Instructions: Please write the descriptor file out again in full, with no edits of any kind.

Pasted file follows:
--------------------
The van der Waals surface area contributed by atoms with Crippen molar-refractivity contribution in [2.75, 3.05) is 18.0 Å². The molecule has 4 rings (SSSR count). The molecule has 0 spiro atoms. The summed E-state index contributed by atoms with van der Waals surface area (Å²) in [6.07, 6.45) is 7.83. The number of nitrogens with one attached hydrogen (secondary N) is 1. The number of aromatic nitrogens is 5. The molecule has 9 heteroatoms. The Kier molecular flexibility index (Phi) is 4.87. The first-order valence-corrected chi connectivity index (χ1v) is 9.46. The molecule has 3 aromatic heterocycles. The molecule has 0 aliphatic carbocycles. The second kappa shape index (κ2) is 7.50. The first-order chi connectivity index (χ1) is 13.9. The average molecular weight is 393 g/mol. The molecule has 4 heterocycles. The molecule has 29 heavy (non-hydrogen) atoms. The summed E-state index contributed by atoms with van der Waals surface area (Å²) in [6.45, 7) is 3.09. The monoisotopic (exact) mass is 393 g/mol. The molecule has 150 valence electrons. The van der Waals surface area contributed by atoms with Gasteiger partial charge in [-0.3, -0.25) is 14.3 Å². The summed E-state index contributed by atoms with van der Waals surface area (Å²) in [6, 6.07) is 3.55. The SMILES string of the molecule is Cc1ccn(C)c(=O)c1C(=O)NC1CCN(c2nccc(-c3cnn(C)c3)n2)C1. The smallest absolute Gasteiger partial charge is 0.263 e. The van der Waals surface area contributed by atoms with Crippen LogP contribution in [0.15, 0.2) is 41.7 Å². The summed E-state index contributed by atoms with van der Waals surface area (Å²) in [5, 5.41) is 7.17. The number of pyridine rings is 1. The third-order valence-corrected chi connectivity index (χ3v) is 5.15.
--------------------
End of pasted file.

The van der Waals surface area contributed by atoms with Crippen molar-refractivity contribution in [2.75, 3.05) is 18.0 Å². The molecule has 4 rings (SSSR count). The molecule has 0 spiro atoms. The summed E-state index contributed by atoms with van der Waals surface area (Å²) in [6.07, 6.45) is 7.83. The number of nitrogens with one attached hydrogen (secondary N) is 1. The number of aromatic nitrogens is 5. The molecule has 9 heteroatoms. The Kier molecular flexibility index (Phi) is 4.87. The first-order valence-corrected chi connectivity index (χ1v) is 9.46. The molecule has 3 aromatic heterocycles. The molecule has 0 aliphatic carbocycles. The second kappa shape index (κ2) is 7.50. The first-order chi connectivity index (χ1) is 13.9. The average molecular weight is 393 g/mol. The molecule has 4 heterocycles. The molecule has 29 heavy (non-hydrogen) atoms. The summed E-state index contributed by atoms with van der Waals surface area (Å²) in [6.45, 7) is 3.09. The monoisotopic (exact) mass is 393 g/mol. The molecule has 150 valence electrons. The van der Waals surface area contributed by atoms with Gasteiger partial charge in [-0.3, -0.25) is 14.3 Å². The summed E-state index contributed by atoms with van der Waals surface area (Å²) in [6, 6.07) is 3.55. The SMILES string of the molecule is Cc1ccn(C)c(=O)c1C(=O)NC1CCN(c2nccc(-c3cnn(C)c3)n2)C1. The smallest absolute Gasteiger partial charge is 0.263 e. The van der Waals surface area contributed by atoms with Crippen LogP contribution in [0.15, 0.2) is 41.7 Å². The summed E-state index contributed by atoms with van der Waals surface area (Å²) in [5, 5.41) is 7.17. The number of pyridine rings is 1. The third-order valence-corrected chi connectivity index (χ3v) is 5.15.